Join Date: Jul 2010
Location: At home
Flach submarine: first South American submarine
Chile was one of the first countries worldwide that tried to develop submarines. In 1866, Karl Flach, a German immigrant, tried his submarine in Valparaiso bay several times. In one of those tests, the adventure ended in tragedy.
Bombing of Valparaiso en 1866 by the Spanish navy, during the War against Spain, which started the research in advanced weapons, including submarines.
A video about the Flach's submarine
And a TV report
Karl Flach and son. Both died in one of the immersions. There are still several descendents of Karl Flanch in Chile.
Translated by google:
As part of the war that claimed Chile and Peru against Spain between 1865 and 1866, Chile became involved in defending the interests but the South American Peruvian like Bolivia, Ecuador before the Spanish attack on the Guano Islands and motivated by a spirit americanistala threat Spain was a threat to Ecuador, Bolivia, Peru, Chile. American interests were at stake could not lose his beloved independence from the Spanish crown. Chile paid the greatest cost of this war against Spain, when conducting Hispanic fleet to bombard and destroy in retaliation the port of Valparaiso, which occurred on March 30, 1866, later to keep it locked for several days.
Following this fact, writes the historian Francisco Antonio Encina in his History of Chile, "a swarm of inventors of torpedoes, fire ships, mines, electric" ships cigarettes "(submarines), almost all semilocos, besieged at all hours to Chilean government, offering his inventions that inevitably destroy the Spanish fleet. "
One of them was proposed by German engineer resident in Valparaiso, Karl Flach, who was ultimately approved by the government of President José Joaquín Pérez Mascayano to build it. It was one of the first attempts at submarine history and the first ever built except Peru, which also built a sudmarino remember that in 1864 the engineer Frederick Blume was already designing a submarine Toro (Peruvian) in Latin America.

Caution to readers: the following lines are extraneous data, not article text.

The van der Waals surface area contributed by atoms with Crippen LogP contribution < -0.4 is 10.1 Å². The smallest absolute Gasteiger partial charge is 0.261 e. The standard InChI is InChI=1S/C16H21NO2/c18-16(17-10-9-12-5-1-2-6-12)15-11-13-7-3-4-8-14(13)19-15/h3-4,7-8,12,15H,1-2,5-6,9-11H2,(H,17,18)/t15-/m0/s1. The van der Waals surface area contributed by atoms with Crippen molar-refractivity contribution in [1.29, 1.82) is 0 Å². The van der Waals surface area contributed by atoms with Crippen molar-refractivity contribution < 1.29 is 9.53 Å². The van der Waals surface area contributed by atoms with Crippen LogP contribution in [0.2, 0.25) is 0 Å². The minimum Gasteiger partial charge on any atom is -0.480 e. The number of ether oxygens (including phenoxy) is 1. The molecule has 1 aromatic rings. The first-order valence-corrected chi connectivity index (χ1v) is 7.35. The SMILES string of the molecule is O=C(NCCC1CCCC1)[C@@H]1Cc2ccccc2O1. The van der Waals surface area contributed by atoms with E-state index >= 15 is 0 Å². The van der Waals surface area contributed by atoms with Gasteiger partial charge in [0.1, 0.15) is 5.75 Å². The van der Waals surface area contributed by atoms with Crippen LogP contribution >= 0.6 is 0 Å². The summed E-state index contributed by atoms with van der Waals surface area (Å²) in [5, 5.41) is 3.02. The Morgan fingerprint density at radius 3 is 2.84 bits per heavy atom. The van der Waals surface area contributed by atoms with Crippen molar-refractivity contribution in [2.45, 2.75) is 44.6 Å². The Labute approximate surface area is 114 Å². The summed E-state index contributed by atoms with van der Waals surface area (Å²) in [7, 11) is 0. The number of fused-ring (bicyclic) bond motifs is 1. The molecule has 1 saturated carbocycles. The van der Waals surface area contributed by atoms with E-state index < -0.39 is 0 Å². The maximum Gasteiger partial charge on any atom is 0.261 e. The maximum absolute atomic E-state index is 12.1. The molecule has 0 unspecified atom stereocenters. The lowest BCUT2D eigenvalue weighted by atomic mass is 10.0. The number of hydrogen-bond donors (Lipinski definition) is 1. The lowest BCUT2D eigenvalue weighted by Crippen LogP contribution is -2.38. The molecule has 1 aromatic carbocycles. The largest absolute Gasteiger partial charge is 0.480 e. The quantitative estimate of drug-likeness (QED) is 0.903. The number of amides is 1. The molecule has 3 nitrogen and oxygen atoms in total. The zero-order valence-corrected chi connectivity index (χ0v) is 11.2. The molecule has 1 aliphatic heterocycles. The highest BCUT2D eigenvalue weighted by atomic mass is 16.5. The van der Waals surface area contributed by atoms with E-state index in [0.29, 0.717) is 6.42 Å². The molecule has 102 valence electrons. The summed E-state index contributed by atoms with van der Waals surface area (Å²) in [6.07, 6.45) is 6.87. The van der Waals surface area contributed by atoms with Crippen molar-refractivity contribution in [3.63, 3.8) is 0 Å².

Was an engineer Karl Flach, breech-loading guns had made that were a novelty for the time and, finally, Germany was a military power that he had his own submarine, so he gave him credibility. The project quickly caught and he commissioned the construction of the ship.
Flach and his son Karl.
The invention of Karl Flach was simple. Totally made of iron, the submarine had a length of 12.5 m, a beam of 2.5 meters and weighing nearly 100 t. Achieved a speed of 2-3 knots, driven human-powered, with a system of cranks and pedals that moved its two propellers, and sank with an ingenious system of weights towed back and forth from the ship. Its armament consisted of a breech-loading cannon located in the bow and another smaller gun installed in the turret. It also had a new system for renewal of air, so that their autonomy could go underwater at 8 hours. He had a hatch, but had no periscope, so that, every so often, the vessel had come to the surface to see if he was in the right direction.
The "Flach", was built in Limache, moved by rail to Valparaiso and tested in April 1866 in Buenos Aires Bay, sinking a pair of 7.5 m people coming back an hour later, no fuss.
In 1866, Valparaiso was a port with a growing business, where he had settled to live the economic and intellectual elite of the country.
The heads of its inhabitants were all set in Europe and in Chile and the imagination of locals exploded ever since a few days ago knew that their noses were made the first evidence of underwater navigation, something that had not even read novels fiction. "Twenty Thousand Leagues Under the Sea" by Jules Verne, published four years later, in 1870.